Joan's final crossroads -- to choose the work or the man? -- was something out of an old-fashioned "woman's film," with the difference that choosing work was the right decision. Peggy (and, almost incidentally, Stan) went out in a blaze of purest rom-com, lifted to the celestial by Elisabeth Moss' beautifully modulated, all-in performance; as always, Moss let you know that this story wasn't just about Don Draper, the man in the series' first shot and its last.

As for Don, he had been living the last few episodes in an early '70s existential road movie, like "Five Easy Pieces" or "Two-Lane Blacktop." (Indeed, at the beginning of the finale, he was somehow out in Utah, test-driving a car out on the salt flats, as if he had stumbled into that very film.) The trip takes him literally to the edge of the continent, an emotional catharsis and a moment of Zen, in which the emptiness of Don Draper meets the emptiness of the universe. His slowly emerging smile in the last shot is a movie tradition, too -- "City Lights," "Manhattan," "Birdman."

Still, there might be all kinds of things contained in that final smile; is it the enlighened smile of the Buddha, or the grin of the cat who has eaten the canary?

That question runs into and is complicated by the cola coda. Weiner ends the series with an actual commercial, the 1971 "I'd Like To Buy the World a Coke." It is Weiner's own "black screen" moment -- he studied with David Chase at "The Sopranos," after all -- the extra-textual move that casts light back upon the text. On a narrative level, it appears to simply say that Don has an idea, sitting there in his meditation group, and will return to New York and become the fictional author of that ad, the product of McCann-Erickson, the firm from which he's gone AWOL.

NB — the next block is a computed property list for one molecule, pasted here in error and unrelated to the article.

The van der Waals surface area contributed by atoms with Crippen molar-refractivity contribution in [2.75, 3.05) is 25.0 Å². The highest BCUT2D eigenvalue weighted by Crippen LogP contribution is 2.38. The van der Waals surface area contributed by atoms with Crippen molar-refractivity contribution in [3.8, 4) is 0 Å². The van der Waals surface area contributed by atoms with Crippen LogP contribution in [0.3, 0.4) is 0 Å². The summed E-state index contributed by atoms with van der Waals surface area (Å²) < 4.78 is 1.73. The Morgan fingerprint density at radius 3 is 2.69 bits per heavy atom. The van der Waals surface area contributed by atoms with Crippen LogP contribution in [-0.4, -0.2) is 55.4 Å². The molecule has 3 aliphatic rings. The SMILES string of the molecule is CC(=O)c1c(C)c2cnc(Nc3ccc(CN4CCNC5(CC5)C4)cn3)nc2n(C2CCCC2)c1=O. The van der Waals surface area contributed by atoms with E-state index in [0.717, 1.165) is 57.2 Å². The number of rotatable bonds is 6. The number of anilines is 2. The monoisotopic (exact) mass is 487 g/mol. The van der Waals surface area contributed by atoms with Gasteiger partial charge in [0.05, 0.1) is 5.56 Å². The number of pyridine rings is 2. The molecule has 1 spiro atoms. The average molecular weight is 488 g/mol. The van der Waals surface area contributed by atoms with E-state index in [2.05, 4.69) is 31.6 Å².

At the same time, it asks us to consider advertising itself, the business that has been the show's business for all these years. Is it a comment on the way even our hopes and dreams and desires are used against us, judo-like, in order to sell us things that have nothing actual to do with those hopes and dreams and desires? There is something a little horrible in the way the ad plays here -- all this rainbow cheeriness, reducing world peace to the sharing of a soft drink.

And yet the secret of Don's success as an ad man was that he was never a cynic; he believed the stories he professionally told. Matt Weiner would have been about 6 years old when that ad came on the air, its jingle, with the product written out, spawning a hit single, "I'd Like to Teach the World to Sing." It may be one of the first songs he remembers, one of the first ads -- the only genuine exercise of nostalgia in a series that took nostalgia as a subject and a method.

 

ALSO: 

'Mad Men' finale: Jon Hamm, Matthew Weiner are praised at after-party

'Mad Men' cast says goodbye with daylong blowout

See how the women of 'Mad Men' transformed on TV's most feminist show

Copyright © 2016, Los Angeles Times
73°